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Astronomical units of measurement are mostly pretty straight-forward:

  • Astronomical Units refer to the mean Earth-Sun distance (~150 million km or 93 million miles)

  • Light years are the distance light travels in a year (~9.46 × 10^12 km)

Another astronomical unit of measurement is the parsec. What is a parsec and how is it measured?

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A parsec is approximately 3.26 times a light year or 206,265 Astronomical Units (AU).

According to "Cosmic Reference Guide" (Caltech), the word 'parsec' stands for "parallax of one arc second", and is (according to the website):

the length of the long leg of a right triangle, whose short leg is one astronomical unit when the angle between the Sun and the Earth, as seen from an object in space (a star for example), is one arcsecond

Illustrated (from the link above):

parsec

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    $\begingroup$ Also known as a measure of time for the Kessel Run. ;) $\endgroup$ Sep 26 '13 at 1:16
  • $\begingroup$ so a parsec is about the distance between us and Alpha Centauri. $\endgroup$
    – Caters
    Oct 15 '14 at 16:53
  • $\begingroup$ @Caters No, there are no stars exactly 1 parsec far away from us. The nearest star (Alpha Centauri) is about 1.302 parsecs. $\endgroup$ Jul 5 at 3:24
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A parsec (abbreviated pc) is a unit of distance used by astronomers, cosmologists, and astrophysicists.

1 parsec is equal to $3.08567758 \times10^{16}$ meters, or $3.26163344$ light years (ly).

A few typical scales to keep in mind:

1) The disks of galaxies like the Milky Way are a few 10's of kpc (that's pronounced kiloparsecs, which are 1000's of parsecs) in size. The dark matter halos surrounding them extend out to almost an order of magnitude further.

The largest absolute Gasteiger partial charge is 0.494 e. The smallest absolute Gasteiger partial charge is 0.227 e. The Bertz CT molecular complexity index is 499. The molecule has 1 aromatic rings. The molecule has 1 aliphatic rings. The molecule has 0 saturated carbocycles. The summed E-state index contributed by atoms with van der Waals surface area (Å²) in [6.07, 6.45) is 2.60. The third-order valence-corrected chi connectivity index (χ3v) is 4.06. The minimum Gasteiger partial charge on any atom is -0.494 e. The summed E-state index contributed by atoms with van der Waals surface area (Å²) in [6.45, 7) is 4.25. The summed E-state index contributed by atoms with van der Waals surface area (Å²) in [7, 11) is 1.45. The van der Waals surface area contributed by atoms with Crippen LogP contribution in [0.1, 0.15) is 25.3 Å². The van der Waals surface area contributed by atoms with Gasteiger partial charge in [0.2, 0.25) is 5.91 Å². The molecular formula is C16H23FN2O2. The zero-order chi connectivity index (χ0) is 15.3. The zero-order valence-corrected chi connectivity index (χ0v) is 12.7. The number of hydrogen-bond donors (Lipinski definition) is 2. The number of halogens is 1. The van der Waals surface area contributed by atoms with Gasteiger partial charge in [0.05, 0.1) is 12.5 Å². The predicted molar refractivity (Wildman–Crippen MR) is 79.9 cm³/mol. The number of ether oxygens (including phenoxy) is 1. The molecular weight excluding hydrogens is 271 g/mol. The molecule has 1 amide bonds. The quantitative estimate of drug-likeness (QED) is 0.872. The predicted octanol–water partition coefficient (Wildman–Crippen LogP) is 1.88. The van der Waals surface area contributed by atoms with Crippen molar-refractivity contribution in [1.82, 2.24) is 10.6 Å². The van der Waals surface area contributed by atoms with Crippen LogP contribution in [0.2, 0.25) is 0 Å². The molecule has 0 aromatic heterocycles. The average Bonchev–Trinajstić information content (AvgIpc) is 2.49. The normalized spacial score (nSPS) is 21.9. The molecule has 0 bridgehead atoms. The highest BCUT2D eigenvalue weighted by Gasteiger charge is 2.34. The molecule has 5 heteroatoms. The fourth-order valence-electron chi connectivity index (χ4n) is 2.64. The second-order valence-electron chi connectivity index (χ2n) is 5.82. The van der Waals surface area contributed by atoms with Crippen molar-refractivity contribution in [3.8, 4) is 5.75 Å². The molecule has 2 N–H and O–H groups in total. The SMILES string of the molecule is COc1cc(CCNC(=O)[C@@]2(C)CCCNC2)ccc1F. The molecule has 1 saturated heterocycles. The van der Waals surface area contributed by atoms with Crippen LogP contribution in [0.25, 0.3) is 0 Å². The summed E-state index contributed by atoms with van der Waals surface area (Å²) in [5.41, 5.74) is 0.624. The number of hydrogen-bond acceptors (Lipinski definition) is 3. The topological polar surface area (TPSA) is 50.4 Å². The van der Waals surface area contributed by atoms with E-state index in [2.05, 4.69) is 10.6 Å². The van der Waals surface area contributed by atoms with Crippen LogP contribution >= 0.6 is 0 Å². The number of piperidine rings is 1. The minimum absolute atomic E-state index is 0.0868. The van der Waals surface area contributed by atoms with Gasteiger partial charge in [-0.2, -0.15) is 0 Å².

Large spiral galaxy

2) Galaxy clusters come in at around 1 Mpc (that's pronounced megaparsecs, or millions of parsecs), and are the largest bound objects in the universe. Pictured below is the galaxy cluster Abell 2218.

Abell 2218 - Galaxy Cluster

3) The closest star to the planet Earth (not counting the sun, of course) is the star system Alpha Centauri, at a distance of just about 1.3 parsecs. While you may think that this is incredibly close (and it is by cosmological standards), it would nonetheless still take us 4.24 years to travel to it if we traveled at the speed of light.

Alpha Centauri

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Parsec or Parallax-arcsecond is defined as the 'distance' of something that has a parallax angle of one arc second. The International Astronomical Union (IAU) define 1 parsec(pc) as: $$1 \text{pc} = 1/\tan(1'') \ \text{au}$$ $$\Rightarrow 1 \text{pc} = 1/\tan({1\over60}') \ \text{au}$$ $$\Rightarrow 1 \text{pc} = 1/\tan({1\over60\times60}^{\circ}) \ \text{au}$$ $$\Rightarrow 1 \text{pc} = 1/\tan({1\over60\times60} \times {\pi\over180}) \ \text{au}$$ $$\bf \Rightarrow 1 \text{pc} = 206,264.8 \ \text{au}$$ $$\Rightarrow 1 \text{pc} = (2.06265× 10^5) \times (1.496×10^{11}) \ \text{m}$$ $$\bf \Rightarrow 1 \text{pc} = 3.09×10^{16} \ \text{m}$$ $$\Rightarrow1 \text{pc} = 3.09×10^{16} \times {1\over9.46×10^{15}}\text{ly}$$ $$\bf \Rightarrow 1 \text{pc} = 3.26 \ \text{ly}$$ parsec_edited (image source:https://commons.wikimedia.org/wiki/File:Parsec.jpg)

Parsec or Parallax-arcsecond is the distance of something that has a parallax angle of one arc second. Surveying provides an everyday example of parallax. Go outside and look at a distant object. Hold your hand out with one finger raised and close one eye. Line up your finger so it covers the object from view. Then close that eye and open the other without moving your arm. Now, move your finger to block that eye's line of sight. The two positions your finger was at can be used to find the distance from the object. This is what a survey crew does to figure out land plot boundaries. The mathematical technique used in the calculation is trigonometry. A parsec is so large that if you could see that far that you would be looking in to the past. You are looking 3.26 years in the past because it takes 3.26 years for the light to come from a parsec away. I recommend watching the Khan Academy video Parsec definition which I found helpful.

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